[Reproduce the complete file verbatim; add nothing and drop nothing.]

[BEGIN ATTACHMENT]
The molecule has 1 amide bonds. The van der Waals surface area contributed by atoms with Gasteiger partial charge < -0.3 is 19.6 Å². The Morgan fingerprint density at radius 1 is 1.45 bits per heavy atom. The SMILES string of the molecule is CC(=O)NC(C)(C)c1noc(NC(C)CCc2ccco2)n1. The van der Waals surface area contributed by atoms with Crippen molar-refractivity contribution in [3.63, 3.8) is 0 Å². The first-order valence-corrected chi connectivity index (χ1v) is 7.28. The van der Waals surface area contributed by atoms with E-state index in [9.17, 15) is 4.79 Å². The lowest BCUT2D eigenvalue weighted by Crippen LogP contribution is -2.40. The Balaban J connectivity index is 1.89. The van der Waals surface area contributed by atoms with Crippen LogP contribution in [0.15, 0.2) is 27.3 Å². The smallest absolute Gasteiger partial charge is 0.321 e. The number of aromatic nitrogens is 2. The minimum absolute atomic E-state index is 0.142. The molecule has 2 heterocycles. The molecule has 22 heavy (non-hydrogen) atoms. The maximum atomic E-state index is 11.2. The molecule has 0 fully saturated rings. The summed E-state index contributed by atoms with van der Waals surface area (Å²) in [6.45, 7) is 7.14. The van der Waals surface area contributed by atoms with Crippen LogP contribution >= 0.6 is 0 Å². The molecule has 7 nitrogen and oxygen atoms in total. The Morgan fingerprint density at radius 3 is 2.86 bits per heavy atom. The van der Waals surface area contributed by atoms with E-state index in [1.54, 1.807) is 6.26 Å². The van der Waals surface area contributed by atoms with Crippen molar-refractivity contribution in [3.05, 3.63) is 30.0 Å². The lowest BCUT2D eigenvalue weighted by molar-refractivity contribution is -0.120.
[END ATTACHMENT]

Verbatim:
The molecule has 1 amide bonds. The van der Waals surface area contributed by atoms with Gasteiger partial charge < -0.3 is 19.6 Å². The Morgan fingerprint density at radius 1 is 1.45 bits per heavy atom. The SMILES string of the molecule is CC(=O)NC(C)(C)c1noc(NC(C)CCc2ccco2)n1. The van der Waals surface area contributed by atoms with Crippen molar-refractivity contribution in [3.63, 3.8) is 0 Å². The first-order valence-corrected chi connectivity index (χ1v) is 7.28. The van der Waals surface area contributed by atoms with E-state index in [9.17, 15) is 4.79 Å². The lowest BCUT2D eigenvalue weighted by Crippen LogP contribution is -2.40. The Balaban J connectivity index is 1.89. The van der Waals surface area contributed by atoms with Crippen LogP contribution in [0.15, 0.2) is 27.3 Å². The smallest absolute Gasteiger partial charge is 0.321 e. The number of aromatic nitrogens is 2. The minimum absolute atomic E-state index is 0.142. The molecule has 2 heterocycles. The molecule has 22 heavy (non-hydrogen) atoms. The maximum atomic E-state index is 11.2. The molecule has 0 fully saturated rings. The summed E-state index contributed by atoms with van der Waals surface area (Å²) in [6.45, 7) is 7.14. The van der Waals surface area contributed by atoms with Crippen LogP contribution >= 0.6 is 0 Å². The molecule has 7 nitrogen and oxygen atoms in total. The Morgan fingerprint density at radius 3 is 2.86 bits per heavy atom. The van der Waals surface area contributed by atoms with E-state index in [1.54, 1.807) is 6.26 Å². The van der Waals surface area contributed by atoms with Crippen molar-refractivity contribution in [3.05, 3.63) is 30.0 Å². The lowest BCUT2D eigenvalue weighted by molar-refractivity contribution is -0.120.